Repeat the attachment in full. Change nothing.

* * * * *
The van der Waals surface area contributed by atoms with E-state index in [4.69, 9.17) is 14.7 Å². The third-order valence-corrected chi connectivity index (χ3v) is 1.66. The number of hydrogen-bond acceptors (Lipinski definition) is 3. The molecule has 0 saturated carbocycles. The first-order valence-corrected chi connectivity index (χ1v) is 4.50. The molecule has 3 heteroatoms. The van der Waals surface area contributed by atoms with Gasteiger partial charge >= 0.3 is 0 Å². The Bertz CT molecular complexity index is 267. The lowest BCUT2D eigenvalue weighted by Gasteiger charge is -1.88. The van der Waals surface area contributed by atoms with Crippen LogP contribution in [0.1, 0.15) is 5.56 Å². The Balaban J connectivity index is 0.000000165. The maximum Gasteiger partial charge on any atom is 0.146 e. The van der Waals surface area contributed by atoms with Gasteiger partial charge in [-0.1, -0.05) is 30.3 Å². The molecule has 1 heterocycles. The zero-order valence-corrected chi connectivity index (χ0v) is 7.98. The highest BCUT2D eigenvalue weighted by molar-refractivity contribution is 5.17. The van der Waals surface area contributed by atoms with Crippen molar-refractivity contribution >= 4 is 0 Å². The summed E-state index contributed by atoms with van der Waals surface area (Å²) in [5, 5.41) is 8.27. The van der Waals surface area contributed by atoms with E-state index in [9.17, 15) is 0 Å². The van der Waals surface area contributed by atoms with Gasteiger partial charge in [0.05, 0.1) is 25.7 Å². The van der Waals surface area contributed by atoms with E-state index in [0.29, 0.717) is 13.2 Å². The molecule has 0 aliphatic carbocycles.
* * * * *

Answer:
The van der Waals surface area contributed by atoms with E-state index in [4.69, 9.17) is 14.7 Å². The third-order valence-corrected chi connectivity index (χ3v) is 1.66. The number of hydrogen-bond acceptors (Lipinski definition) is 3. The molecule has 0 saturated carbocycles. The first-order valence-corrected chi connectivity index (χ1v) is 4.50. The molecule has 3 heteroatoms. The van der Waals surface area contributed by atoms with Gasteiger partial charge >= 0.3 is 0 Å². The Bertz CT molecular complexity index is 267. The lowest BCUT2D eigenvalue weighted by Gasteiger charge is -1.88. The van der Waals surface area contributed by atoms with Crippen LogP contribution in [0.1, 0.15) is 5.56 Å². The Balaban J connectivity index is 0.000000165. The maximum Gasteiger partial charge on any atom is 0.146 e. The van der Waals surface area contributed by atoms with Gasteiger partial charge in [-0.1, -0.05) is 30.3 Å². The molecule has 1 heterocycles. The zero-order valence-corrected chi connectivity index (χ0v) is 7.98. The highest BCUT2D eigenvalue weighted by molar-refractivity contribution is 5.17. The van der Waals surface area contributed by atoms with Crippen molar-refractivity contribution >= 4 is 0 Å². The summed E-state index contributed by atoms with van der Waals surface area (Å²) in [5, 5.41) is 8.27. The van der Waals surface area contributed by atoms with E-state index in [9.17, 15) is 0 Å². The van der Waals surface area contributed by atoms with Gasteiger partial charge in [0.05, 0.1) is 25.7 Å². The van der Waals surface area contributed by atoms with E-state index in [0.29, 0.717) is 13.2 Å². The molecule has 0 aliphatic carbocycles.